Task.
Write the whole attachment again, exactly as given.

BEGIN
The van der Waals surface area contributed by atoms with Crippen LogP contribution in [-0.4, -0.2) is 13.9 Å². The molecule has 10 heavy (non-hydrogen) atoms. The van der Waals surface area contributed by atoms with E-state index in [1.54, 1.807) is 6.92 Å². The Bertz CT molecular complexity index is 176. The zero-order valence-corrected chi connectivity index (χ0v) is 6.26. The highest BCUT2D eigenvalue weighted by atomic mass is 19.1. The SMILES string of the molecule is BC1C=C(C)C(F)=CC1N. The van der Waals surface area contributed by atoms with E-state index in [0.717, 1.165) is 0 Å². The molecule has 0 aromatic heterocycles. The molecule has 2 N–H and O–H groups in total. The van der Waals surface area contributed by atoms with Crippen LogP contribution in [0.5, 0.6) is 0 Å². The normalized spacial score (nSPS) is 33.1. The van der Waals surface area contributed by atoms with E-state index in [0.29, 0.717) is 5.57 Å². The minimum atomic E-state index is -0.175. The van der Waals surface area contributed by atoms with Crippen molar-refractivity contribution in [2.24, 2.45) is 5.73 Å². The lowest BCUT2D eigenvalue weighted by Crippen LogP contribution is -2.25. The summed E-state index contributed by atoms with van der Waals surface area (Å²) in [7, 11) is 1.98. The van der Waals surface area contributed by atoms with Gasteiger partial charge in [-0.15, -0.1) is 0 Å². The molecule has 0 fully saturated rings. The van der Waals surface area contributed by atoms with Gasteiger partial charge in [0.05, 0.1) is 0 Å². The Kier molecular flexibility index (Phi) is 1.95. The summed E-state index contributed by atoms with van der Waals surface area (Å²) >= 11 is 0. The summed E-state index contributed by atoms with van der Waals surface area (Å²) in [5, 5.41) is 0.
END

The van der Waals surface area contributed by atoms with Crippen LogP contribution in [-0.4, -0.2) is 13.9 Å². The molecule has 10 heavy (non-hydrogen) atoms. The van der Waals surface area contributed by atoms with E-state index in [1.54, 1.807) is 6.92 Å². The Bertz CT molecular complexity index is 176. The zero-order valence-corrected chi connectivity index (χ0v) is 6.26. The highest BCUT2D eigenvalue weighted by atomic mass is 19.1. The SMILES string of the molecule is BC1C=C(C)C(F)=CC1N. The van der Waals surface area contributed by atoms with E-state index in [0.717, 1.165) is 0 Å². The molecule has 0 aromatic heterocycles. The molecule has 2 N–H and O–H groups in total. The van der Waals surface area contributed by atoms with Crippen LogP contribution in [0.5, 0.6) is 0 Å². The normalized spacial score (nSPS) is 33.1. The van der Waals surface area contributed by atoms with E-state index in [0.29, 0.717) is 5.57 Å². The minimum atomic E-state index is -0.175. The van der Waals surface area contributed by atoms with Crippen molar-refractivity contribution in [2.24, 2.45) is 5.73 Å². The lowest BCUT2D eigenvalue weighted by Crippen LogP contribution is -2.25. The summed E-state index contributed by atoms with van der Waals surface area (Å²) in [7, 11) is 1.98. The van der Waals surface area contributed by atoms with Gasteiger partial charge in [-0.15, -0.1) is 0 Å². The molecule has 0 fully saturated rings. The van der Waals surface area contributed by atoms with Gasteiger partial charge in [0.05, 0.1) is 0 Å². The Kier molecular flexibility index (Phi) is 1.95. The summed E-state index contributed by atoms with van der Waals surface area (Å²) >= 11 is 0. The summed E-state index contributed by atoms with van der Waals surface area (Å²) in [5, 5.41) is 0.